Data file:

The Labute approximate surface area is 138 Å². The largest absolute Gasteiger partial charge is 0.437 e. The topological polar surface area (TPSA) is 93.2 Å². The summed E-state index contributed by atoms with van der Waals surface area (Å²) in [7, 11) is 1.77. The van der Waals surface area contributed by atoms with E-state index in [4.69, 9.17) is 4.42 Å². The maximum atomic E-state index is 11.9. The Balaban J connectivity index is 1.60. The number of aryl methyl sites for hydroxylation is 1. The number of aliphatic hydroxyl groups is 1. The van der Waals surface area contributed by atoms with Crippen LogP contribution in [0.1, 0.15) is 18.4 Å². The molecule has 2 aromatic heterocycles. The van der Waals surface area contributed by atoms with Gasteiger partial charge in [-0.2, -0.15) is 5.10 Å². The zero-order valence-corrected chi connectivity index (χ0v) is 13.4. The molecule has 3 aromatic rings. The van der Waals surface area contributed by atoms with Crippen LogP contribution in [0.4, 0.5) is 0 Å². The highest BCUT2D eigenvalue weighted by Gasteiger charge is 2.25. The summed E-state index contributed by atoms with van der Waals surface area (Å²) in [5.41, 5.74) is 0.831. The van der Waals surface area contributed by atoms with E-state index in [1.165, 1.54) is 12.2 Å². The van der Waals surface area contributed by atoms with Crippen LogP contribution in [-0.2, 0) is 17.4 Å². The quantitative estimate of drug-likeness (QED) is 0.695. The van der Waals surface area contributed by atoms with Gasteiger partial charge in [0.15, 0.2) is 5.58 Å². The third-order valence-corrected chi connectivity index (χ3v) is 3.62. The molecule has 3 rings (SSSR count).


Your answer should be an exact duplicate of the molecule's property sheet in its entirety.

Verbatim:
The Labute approximate surface area is 138 Å². The largest absolute Gasteiger partial charge is 0.437 e. The topological polar surface area (TPSA) is 93.2 Å². The summed E-state index contributed by atoms with van der Waals surface area (Å²) in [7, 11) is 1.77. The van der Waals surface area contributed by atoms with E-state index in [4.69, 9.17) is 4.42 Å². The maximum atomic E-state index is 11.9. The Balaban J connectivity index is 1.60. The number of aryl methyl sites for hydroxylation is 1. The number of aliphatic hydroxyl groups is 1. The van der Waals surface area contributed by atoms with Crippen LogP contribution in [0.1, 0.15) is 18.4 Å². The molecule has 2 aromatic heterocycles. The van der Waals surface area contributed by atoms with Gasteiger partial charge in [-0.2, -0.15) is 5.10 Å². The zero-order valence-corrected chi connectivity index (χ0v) is 13.4. The molecule has 3 aromatic rings. The van der Waals surface area contributed by atoms with Crippen LogP contribution in [0.4, 0.5) is 0 Å². The highest BCUT2D eigenvalue weighted by Gasteiger charge is 2.25. The summed E-state index contributed by atoms with van der Waals surface area (Å²) in [5.41, 5.74) is 0.831. The van der Waals surface area contributed by atoms with E-state index in [1.165, 1.54) is 12.2 Å². The van der Waals surface area contributed by atoms with Crippen LogP contribution in [-0.2, 0) is 17.4 Å². The quantitative estimate of drug-likeness (QED) is 0.695. The van der Waals surface area contributed by atoms with Gasteiger partial charge in [0.15, 0.2) is 5.58 Å². The third-order valence-corrected chi connectivity index (χ3v) is 3.62. The molecule has 3 rings (SSSR count).